Faculty of Music-sponsored concert takes place on April 24 at the Hart House Music Room
As they watched horrific world events unfold, U of T Faculty of Music members Farzaneh Hemmasi, Nasim Niknafs and Joshua Pilzer were finding it hard to sit idly by.
Donald Trump had been elected as U.S. president. Alt-righters were gaining prominence globally. And close to home, there was the attack on the Quebec City mosque.
“Those things, all together, made us feel like a response of some kind was necessary, and that we didn't want to let those very disturbing events go uncommented upon,” says Hemmasi, an assistant professor of ethnomusicology.
Instead of taking their anger and frustration to Twitter and Facebook, they decided to respond through music. They rounded up a group of performers of diverse cultural and musical backgrounds for a concert, called “Sounding Together, Standing Together,” which takes place Monday April 24 at the Hart House Music Room.
“We started to evolve this idea that we could be doing something we had been trained to do, to specifically respond to the wave of racism and various phobias that have been surging,” says Pilzer, an associate professor of ethnomusicology.
The concert repertoire has everything from jazz duets to Egyptian folk songs.
Hussein Janmohamed, a PhD student in the Faculty of Music, will be performing with Awaaz Ensemble, a group of singers who have specialties in a wide-range of musical genres including western classical and Arabic.
“We come together to sing music that explores the conversations among cultures in Canada. We root each piece of music in a specific cultural context,” he says.
For Janmohamed, who is Muslim, the concert is a way of addressing the misrepresentation of his faith by media and politicians – and a response to events like the U.S. travel ban on a number of Muslim-majority countries.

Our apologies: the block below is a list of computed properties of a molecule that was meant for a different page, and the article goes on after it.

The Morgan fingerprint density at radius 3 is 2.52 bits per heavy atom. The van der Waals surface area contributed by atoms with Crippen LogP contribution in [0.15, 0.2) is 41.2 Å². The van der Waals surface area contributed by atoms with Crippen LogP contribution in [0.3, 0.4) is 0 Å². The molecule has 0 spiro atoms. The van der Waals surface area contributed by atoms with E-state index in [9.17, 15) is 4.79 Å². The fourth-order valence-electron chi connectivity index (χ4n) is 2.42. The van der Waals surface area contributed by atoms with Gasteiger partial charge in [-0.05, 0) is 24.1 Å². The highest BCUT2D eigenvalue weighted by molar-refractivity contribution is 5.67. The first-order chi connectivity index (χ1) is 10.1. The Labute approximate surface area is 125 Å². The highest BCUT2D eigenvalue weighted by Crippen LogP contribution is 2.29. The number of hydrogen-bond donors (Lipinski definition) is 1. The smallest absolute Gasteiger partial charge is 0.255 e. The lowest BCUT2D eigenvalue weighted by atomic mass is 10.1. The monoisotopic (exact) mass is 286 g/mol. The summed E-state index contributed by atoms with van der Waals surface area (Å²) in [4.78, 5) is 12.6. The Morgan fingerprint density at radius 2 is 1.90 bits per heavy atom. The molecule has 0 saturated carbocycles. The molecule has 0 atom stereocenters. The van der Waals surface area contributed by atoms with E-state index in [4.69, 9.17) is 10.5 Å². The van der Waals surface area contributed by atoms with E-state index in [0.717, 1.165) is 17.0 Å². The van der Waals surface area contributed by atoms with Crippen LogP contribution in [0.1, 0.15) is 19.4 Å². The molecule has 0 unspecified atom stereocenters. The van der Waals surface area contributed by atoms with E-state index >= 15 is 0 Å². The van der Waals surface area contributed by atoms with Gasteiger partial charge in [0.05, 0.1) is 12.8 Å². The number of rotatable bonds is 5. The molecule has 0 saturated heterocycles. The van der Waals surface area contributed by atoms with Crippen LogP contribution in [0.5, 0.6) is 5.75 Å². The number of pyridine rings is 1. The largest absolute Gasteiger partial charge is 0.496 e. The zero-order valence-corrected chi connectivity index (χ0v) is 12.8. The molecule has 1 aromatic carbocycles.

“To participate in this concert is important to bring forth an expression of the faith that counters and stands up towards the negative representation, and provides a peaceful voice of Islam, which is the Islam that I know that's practiced by a quarter of the world's population,” he says.
Concert organizers say students and faculty members in the Faculty of Music have been affected by the U.S. travel ban. That includes Niknafs who was born and raised in Iran and holds an Iranian passport.
“I had to go through emotional violence again,” says Niknafs, an assistant professor of music education. “Going across the border has always been an issue for me regardless of the country. Being an Iranian, you happen to be savvy about politics around you all the time.”
While music doesn’t instantly heal the emotional wounds caused by prejudice, it can bring people together to start a conversation, says Pilzer.
“Being musical, listening to music is an act of listening, and so there's potential for listening, for understanding, for a kind of communication,” he says.